Friday, 14 February 2020

Writing a Series by Lynne Benton

As an adult reader, I really enjoy reading series fiction.  There’s something very comfortable about reading about a central character you feel you know and like, and finding out what happened to them next.  And as a child I enjoyed reading series fiction about the same central character too, but now I think about it these were mostly “timeless” stories, ie the central character/s never grew any older while he/she had all these adventures (Just William, Jennings at School, The Lone Pine series etc.)  

There were some in which the main character grew up, such as Anne of Green Gables, What Katy Did, Little Women etc., but on the whole series books for children retained the protagonist/s at the same age throughout the series.

And now I’m a writer too I can appreciate the reason why this is the case.

When writing a book for adults, the adult central character/s can age from, say, 20-50, without the reader finding much discernable difference in their lives, or their ability to do their job, other than maybe the “addition” of marriage and/or children.  They can continue to do their main job, whether as a detective, amateur or otherwise, or as a writer, doctor, archaeologist or whatever.  Over the years they can have various things happen to them, but still they can retain the reader’s interest in their activities.  I’m thinking here of characters like Hamish Macbeth, Hercule Poirot, Inspector Gamache, Maisie Dobbs, etc.

However, it’s not the same when you write for children.  The enormous changes in a child's life between the ages of, say, 9 and 15, mean that their stories will be completely different, and, crucially, will appeal to a completely different readership.

I think it helps if you decide before you start to write the first book what sort of series it is going to be.  Will their adventures continue to appeal to the same age of reader?  (I’m thinking Horrid Henry, Dougal Daley etc, as well as the Famous Five who had umpteen summer holidays while they remained the same age!  The same goes for series such as Skating School, Rainbow Fairies and Magic Ballerina, in which several different characters have adventures at the same time.)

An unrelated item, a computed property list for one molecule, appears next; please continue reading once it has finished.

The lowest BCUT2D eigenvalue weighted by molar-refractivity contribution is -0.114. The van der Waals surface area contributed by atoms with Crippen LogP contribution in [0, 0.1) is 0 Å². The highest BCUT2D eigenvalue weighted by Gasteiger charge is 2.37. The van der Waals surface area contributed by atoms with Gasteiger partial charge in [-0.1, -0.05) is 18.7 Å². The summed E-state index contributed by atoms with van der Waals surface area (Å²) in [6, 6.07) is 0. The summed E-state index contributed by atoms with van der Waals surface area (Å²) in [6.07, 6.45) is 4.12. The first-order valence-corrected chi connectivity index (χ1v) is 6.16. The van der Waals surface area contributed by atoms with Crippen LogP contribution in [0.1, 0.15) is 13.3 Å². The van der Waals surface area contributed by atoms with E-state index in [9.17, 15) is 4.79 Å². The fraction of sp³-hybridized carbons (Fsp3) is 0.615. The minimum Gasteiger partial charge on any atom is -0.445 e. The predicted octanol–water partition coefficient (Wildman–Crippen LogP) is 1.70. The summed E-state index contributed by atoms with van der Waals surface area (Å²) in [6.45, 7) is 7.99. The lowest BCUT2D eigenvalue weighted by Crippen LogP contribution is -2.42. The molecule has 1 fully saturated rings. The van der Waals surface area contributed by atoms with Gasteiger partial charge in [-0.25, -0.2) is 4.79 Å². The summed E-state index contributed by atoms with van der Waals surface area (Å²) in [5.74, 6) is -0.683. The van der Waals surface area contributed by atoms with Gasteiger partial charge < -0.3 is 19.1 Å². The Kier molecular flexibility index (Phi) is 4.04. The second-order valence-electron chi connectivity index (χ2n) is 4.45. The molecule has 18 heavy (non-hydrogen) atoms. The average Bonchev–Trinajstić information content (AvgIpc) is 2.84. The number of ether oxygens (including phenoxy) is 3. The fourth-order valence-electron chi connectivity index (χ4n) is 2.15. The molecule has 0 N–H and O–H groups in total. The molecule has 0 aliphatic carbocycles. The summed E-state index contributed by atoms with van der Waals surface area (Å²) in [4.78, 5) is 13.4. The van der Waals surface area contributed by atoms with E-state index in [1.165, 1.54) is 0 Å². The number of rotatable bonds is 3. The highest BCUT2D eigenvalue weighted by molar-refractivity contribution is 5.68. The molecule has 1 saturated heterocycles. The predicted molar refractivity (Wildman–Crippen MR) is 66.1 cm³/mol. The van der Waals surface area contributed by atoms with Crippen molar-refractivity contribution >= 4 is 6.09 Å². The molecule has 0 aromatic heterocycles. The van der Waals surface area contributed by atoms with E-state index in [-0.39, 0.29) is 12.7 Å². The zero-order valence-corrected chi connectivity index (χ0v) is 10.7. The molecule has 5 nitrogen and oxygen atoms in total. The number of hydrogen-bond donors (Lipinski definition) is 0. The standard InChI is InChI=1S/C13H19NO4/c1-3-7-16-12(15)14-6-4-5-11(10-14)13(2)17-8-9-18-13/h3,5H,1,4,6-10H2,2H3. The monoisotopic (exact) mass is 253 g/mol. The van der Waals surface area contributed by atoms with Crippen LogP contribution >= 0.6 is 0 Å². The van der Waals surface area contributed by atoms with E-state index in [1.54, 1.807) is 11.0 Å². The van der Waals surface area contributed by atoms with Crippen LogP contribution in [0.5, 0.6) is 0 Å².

Or will time proceed through the years, so that the children grow older in each successive book?  (Anne of Green Gables, What Katy Did, and of course Harry Potter.)  Sometimes when you've written a book, the editor/publisher wants the story to continue.  And that can make things difficult if you hadn’t actually thought of a sequel to your original story.

When I wrote “The Centurion’s Son” I had no thought of it continuing.  As far as I was concerned it was a one-off, about two children aged 11 and 12.  But by the time I’d finished it I had a few ideas about what might happen to them next, and, as I recall, my agent agreed.  So as I began to plan Book 2 I realised that it would be a sequel rather than another book about the same children set at the same time.  Because of what happened in Book 1 that was impossible anyway.  So Book 2 had to happen one year after the first book.  By then the two protagonists were 12 and 13, which was still okay.  But by the time I realised I wanted to write a sequel to that one the children would be 13 and 14, so I knew I would have to finish the series there.  It would have to be a trilogy rather than a series, or the children would be too old for a children’s book, and their priorities would have changed dramatically once they were both in their teens.  As would their readers’ priorities. So I finished with Book 3, giving it an ending that I hope made it clear there were no more books about those particular characters to come.

When J K Rowling came up with the idea for Harry Potter, she knew right away that the stories would follow him all through his senior school life, so she always knew there would be 7 books in the series, and I gather that from the word go she worked out roughly what would happen in each book.  Which is why they all hang together so well.  

And she reckoned on her readers growing up at the same rate as Harry and his friends, which, of course, they did. (She may not, however, have reckoned on her books being read by such a vast age range that the publishers decided to have different covers for all the adults who wanted to read them but didn’t want to feel embarrassed by being seen reading a children’s book!)  Similarly, once the films came out many children once considered far too young to read the books were keen to do so – which can’t be bad!

So while writing a series can be a really good idea, since it can be a great way to gain and retain a vast collection of enthusiastic readers, it certainly helps if you know from the start what sort of series it will be.


Sheena Wilkinson said...

I love this! Love a series -- have you read Victor Watson's book, Reading Series Fiction? It had great chapters on Antonia Forest's Marlow books as well as Swallows and Amazons and others. In fact your article has put me in the mood to reread it!

Sue Purkiss said...

Interesting piece!